What Can Firms Do to Integrate Graduates Who Lack Experience?
The current study is relevant due to the alarming fact: governments across the world encounter the problem of youth unemployment these days. According to the international statistics for March 2014, the unemployment rate among workers aged under 25 was 14.5% (Cheong et al. 2257). While it is a disturbing issue from both social and economic perspectives, businesses undertake attempts to reduce this occurrence by hiring graduates who do not yet possess the required level of experience. A given tendency, however, forces corporations to allocate extra-budgetary resources to eliminate the problem of insufficient knowledge, which creates additional obstacles in the matters of companies’ further development.
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The data for the upcoming research will be retrieved using scholarly resources and documents found via online databases. Readers will receive the opportunity to familiarize themselves with the recent statistics, as well as opinions of scholars involved in the study of the given topic. Blatter et al., for example, bring evidence to the fact that marginal investment in the unskilled workers’ training allows companies to avoid heavy costs for external hiring (242). The authors also state that controlling the process of training helps to achieve the desired outcomes with less time devoted.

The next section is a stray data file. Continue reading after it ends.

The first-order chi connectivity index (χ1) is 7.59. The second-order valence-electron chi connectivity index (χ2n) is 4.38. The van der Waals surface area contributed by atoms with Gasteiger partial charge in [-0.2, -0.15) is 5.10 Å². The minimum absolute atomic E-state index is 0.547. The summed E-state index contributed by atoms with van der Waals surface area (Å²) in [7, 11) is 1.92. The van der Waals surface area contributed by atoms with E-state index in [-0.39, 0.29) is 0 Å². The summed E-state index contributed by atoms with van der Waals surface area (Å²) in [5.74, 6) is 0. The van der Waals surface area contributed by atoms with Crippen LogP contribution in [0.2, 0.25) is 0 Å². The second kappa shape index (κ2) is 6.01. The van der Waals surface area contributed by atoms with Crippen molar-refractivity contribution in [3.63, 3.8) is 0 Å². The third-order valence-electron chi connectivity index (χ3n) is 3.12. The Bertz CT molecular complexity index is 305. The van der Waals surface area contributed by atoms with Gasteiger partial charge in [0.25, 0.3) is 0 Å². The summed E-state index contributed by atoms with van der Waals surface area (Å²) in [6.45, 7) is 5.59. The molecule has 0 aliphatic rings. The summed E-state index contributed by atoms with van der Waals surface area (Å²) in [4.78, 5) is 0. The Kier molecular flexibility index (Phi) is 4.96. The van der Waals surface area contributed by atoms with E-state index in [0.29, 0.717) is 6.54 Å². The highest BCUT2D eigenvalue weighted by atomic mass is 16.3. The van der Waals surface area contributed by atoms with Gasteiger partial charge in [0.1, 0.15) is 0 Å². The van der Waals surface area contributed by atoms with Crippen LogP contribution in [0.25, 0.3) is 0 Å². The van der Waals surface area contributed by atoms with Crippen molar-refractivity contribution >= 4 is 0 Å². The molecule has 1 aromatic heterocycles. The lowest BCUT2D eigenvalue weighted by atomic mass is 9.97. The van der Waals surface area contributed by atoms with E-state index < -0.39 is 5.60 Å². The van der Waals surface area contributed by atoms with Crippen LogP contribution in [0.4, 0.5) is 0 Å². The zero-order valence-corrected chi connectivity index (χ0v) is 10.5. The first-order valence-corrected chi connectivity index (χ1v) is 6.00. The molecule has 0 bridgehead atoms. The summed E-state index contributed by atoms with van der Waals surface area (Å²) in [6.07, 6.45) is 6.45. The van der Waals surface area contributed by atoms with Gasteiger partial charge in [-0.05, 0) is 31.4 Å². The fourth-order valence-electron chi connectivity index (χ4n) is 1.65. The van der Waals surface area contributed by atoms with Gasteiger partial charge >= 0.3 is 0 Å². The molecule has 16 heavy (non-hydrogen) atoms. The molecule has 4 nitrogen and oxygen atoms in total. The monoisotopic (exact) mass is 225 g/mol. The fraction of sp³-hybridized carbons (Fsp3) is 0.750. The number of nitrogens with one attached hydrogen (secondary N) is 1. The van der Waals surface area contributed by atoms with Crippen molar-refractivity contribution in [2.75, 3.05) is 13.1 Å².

The research can assist employers in expanding their insight into the labor market tendencies and help them to unveil a higher number of options. Also, the study will provide practical advice to all participants of the market. To close a skill gap, which is inherent in all newly arriving graduates, corporations across the world need to, first of all, put into practice the strategy of early recruitment. This strategy involves holding seminars and giving practical classes to high school juniors to facilitate their integration into the life of a company since early days.
How Will Firms in Libya Integrate New Inexperienced Graduates?